Living in the terminal – for real

Sure, it sometimes feels like you’re living in a terminal when you’re on the road all the time.  I even did 60 hours inside security back in March on my way to Tokyo via Seattle and Baltimore a couple times.  But I can’t think of anyone who’s story comes even remotely close to that of Feng Zhenghu, a Chinese citizen who has moved into Narita Airport’s international arrival concourse

Feng has been denied entry to his native country eight times over the past month, four of them after actually arriving on the ground in China; the other four times Japanese officials denied his boarding attempt because they knew he’d be denied on arrival.  Not good at all.  So Feng has decided to live in the arrivals hall at Tokyo’s Narita airport, and he’s been doing so for over a month now.

He’s written a message by hand on a t-shirt and wanders the halls, explaining to folks who will listen that he’s been denied one of the most basic human rights, the ability to return to one’s home. 

And he’s living wholly on the generosity of other passengers passing through the facility.  Narita’s arrivals hall has no concessions facilities.  That means no access to food unless it is given to him by strangers passing through the terminal.  Days that he receives more than one meal or a hot meal are a special treat for the political refugee.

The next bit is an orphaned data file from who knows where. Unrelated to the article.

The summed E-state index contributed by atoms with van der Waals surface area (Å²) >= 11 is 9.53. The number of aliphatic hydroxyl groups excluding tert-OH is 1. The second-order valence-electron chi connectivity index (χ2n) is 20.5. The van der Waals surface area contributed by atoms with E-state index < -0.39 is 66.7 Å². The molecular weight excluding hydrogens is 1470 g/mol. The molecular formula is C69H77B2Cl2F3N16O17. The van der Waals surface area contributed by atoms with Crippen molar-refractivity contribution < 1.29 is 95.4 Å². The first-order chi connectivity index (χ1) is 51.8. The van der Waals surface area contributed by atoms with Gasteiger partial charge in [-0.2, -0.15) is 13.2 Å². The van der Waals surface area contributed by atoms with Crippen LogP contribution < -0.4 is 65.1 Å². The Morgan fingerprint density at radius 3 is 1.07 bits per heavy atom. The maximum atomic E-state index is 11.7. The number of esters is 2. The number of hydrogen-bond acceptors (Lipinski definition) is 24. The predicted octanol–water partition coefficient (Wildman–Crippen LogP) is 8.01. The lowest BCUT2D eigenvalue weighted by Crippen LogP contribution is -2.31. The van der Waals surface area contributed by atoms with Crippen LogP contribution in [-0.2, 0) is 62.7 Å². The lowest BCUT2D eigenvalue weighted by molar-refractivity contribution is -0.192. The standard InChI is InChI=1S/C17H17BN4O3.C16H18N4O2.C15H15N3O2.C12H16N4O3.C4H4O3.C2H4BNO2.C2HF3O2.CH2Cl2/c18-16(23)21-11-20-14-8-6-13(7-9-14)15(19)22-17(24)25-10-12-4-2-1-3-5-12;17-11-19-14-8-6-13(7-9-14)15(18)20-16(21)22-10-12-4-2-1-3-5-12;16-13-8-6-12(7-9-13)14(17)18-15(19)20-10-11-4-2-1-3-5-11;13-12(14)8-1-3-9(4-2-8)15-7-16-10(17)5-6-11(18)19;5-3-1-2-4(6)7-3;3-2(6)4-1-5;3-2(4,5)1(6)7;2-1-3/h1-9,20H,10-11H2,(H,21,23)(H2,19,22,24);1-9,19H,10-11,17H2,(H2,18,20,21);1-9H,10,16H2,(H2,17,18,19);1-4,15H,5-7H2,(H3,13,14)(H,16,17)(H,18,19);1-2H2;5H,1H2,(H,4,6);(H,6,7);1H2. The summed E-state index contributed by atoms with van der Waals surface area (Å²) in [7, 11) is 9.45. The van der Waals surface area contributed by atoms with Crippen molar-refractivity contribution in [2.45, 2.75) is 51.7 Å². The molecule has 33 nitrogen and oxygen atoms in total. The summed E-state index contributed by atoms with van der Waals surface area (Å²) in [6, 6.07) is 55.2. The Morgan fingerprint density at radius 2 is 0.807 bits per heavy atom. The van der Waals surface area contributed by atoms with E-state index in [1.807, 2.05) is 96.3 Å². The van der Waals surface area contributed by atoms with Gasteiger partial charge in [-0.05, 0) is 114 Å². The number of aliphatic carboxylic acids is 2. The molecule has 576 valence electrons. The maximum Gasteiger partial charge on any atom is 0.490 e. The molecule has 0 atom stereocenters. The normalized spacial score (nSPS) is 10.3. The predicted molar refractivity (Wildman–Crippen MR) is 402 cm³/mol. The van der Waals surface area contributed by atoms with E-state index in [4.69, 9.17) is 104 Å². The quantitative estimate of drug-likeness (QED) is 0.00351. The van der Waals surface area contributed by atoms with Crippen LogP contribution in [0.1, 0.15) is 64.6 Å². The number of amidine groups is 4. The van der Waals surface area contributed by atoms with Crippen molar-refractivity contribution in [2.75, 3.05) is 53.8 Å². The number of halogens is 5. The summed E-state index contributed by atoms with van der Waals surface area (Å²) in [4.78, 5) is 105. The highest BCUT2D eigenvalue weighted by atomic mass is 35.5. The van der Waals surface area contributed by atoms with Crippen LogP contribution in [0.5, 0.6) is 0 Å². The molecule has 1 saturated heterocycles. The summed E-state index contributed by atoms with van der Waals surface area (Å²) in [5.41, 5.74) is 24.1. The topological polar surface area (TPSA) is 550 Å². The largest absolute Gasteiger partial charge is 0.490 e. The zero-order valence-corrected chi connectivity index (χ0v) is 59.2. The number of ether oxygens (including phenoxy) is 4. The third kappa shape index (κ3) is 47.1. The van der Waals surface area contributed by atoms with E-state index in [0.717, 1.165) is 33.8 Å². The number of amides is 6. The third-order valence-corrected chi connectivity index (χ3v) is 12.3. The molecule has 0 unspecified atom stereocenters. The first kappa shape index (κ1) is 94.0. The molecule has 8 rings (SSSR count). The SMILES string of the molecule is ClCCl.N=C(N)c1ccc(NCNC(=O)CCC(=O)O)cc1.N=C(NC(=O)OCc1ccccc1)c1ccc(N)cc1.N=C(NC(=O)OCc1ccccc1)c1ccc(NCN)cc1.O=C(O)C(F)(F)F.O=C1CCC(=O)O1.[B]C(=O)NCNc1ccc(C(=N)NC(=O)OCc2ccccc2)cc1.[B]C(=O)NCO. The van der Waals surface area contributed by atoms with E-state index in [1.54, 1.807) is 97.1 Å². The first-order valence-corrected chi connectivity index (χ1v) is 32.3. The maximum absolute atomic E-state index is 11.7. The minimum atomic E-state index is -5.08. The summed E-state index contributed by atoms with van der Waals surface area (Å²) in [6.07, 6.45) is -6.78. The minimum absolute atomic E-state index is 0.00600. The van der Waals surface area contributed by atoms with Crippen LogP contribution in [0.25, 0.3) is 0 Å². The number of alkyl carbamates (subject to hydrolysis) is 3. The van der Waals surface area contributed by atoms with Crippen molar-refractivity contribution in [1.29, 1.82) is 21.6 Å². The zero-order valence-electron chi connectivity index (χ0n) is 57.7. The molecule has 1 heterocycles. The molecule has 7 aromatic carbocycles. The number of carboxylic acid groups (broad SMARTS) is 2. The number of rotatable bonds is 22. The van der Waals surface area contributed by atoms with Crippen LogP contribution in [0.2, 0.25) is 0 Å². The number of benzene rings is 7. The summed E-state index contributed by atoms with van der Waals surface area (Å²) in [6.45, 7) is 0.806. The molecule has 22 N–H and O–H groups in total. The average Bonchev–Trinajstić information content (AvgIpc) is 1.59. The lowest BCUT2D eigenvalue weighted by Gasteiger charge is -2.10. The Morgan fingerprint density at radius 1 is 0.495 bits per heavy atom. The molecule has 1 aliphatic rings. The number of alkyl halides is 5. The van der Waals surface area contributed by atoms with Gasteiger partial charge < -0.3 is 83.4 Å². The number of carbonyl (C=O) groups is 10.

He’s been generating quite a buzz of late, with some passengers producing pamphlets for him to hand out and by giving interviews via his mobile phone.  He’s also got a computer and camera with him in the terminal and he’s been using twitter ( quite extensively over the past month to raise awareness of his situation.  Japanese officials have offered him asylum and asked him to leave the terminal but there isn’t really much they can do to force the issue.  They cannot deport him to his home country because China won’t accept him and they cannot force him to immigrate.  It is very much an awkward situation for them.

Truly a strange story and also a rather sad one.  Not being able to go home would truly suck.

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Seth Miller

I'm Seth, also known as the Wandering Aramean. I was bit by the travel bug 30 years ago and there's no sign of a cure. I fly ~200,000 miles annually; these are my stories. You can connect with me on Twitter, Facebook, and LinkedIn.